May 15, 2013
As your child enters middle school, you will probably begin to think more seriously about her high school and college plans. With that in mind let's take a look at some of the challenges we parents face. I admit that the whole subject is daunting, confusing and even intimidating. However, if you approach the project just like you do any other major project/decision, you will be able to stay out front. Playing catch up is never fun, so let's start our planning early so we understand what is involved.
Getting your child to buy into the idea
The first challenge is a basic one: you must get your child to buy into the idea of going away to school. Yes, you are her parent and you can make that decision yourself. Unfortunately making this kind of decision unilaterally will do more harm than good. The trick is to get her to think that going away to school is her idea.
How do you accomplish that? By starting early. Begin the process of shaping her decision at least 3 to 4 years beforehand. If a member of your family currently attends boarding school, schedule a visit to see that relative while he is in school. The more comfortable your child feels with the idea of going off to boarding school, the happier she will be.
As she progresses through grades 7 and 8, begin to discuss the academic game plan for high school and beyond. Sometimes special considerations will make your decision process easier....read more
April 13, 2013
It sounds too good to be true, right? But it really is true. I found twelve boarding schools when I searched Boarding School Review using the simple search string "least expensive schools" Our powerful search engine sorted the 315 boarding schools listed on our site by tuition. I then filtered out three schools, two were located in Canada and the other was a summer boarding school.
Here then are a dozen boarding schools which charge approximately $20,000 per year or less for tuition, room and board. What impressed me was to discover one school on the list offered 30 Advanced Placement courses and another offered the prestigious International Baccalaureate program. Explore these schools and determine whether perhaps one or more suit your requirements.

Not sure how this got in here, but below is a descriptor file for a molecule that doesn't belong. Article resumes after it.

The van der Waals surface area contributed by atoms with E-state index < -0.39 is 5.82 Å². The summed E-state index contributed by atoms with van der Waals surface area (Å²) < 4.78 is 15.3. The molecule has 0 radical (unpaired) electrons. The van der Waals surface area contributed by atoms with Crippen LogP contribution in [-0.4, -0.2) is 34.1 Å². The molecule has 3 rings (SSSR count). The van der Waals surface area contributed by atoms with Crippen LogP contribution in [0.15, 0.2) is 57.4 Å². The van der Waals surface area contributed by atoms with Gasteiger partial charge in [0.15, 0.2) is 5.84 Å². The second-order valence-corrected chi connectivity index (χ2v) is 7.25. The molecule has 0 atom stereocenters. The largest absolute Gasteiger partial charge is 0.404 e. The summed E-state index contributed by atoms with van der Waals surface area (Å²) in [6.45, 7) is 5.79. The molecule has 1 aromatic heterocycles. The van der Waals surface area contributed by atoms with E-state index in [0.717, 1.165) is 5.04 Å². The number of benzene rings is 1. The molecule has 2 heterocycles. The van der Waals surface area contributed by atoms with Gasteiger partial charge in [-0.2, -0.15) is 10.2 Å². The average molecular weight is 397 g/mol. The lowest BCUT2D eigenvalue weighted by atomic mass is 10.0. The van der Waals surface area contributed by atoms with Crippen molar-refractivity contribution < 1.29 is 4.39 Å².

School Type: Co-Ed
Grades offered: 9-12
Number of students: 40
International students: No
Academics: Bible, Math, Science, English, History, Computers, Physical Education, Journalism, Drama
AP courses: None.
In the school's words: "It is a unique educational institution because it serves as both a Christian high school for the community and as a qualified Christian boarding school."
School Type: Co-Ed
Grades offered: 9-12
Number of students: 620
International students: Yes
Academics: 15 IB courses. International Baccalaureate program.
In the school's words: "We strive for excellence in academic and co-curricular programs, we promote service to our local and global communities, and we foster the dedication and active support of the students, parents, faculty,staff, and alumni of the Mercyhurst community."
School Type:...read more
January 28, 2013
Recently I landed in Jakarta on a recruiting trip. Immediately upon exiting the terminal, as happens in many countries, a small crowd of entrepreneurial ‘taxi drivers’ surrounded me, all trying to grab my suitcase and waving their ‘Official Airport Taxi ID’ badge in my face. Had I not been a seasoned traveller, it would have been very difficult for me to determine which of them, if any, to believe? They all looked authentic and sounded sincere.
Like inexperienced travellers, most prospective families know very little about boarding schools when they first start looking. They need support in determining which school is right for them. They must rely on word of mouth, the research they can do themselves, and their own intuition. But this is easier said than done; if you visit enough schools (which you should), they all can begin to appear quite similar. So it can be a daunting task to determine which one is ‘right’ for your family.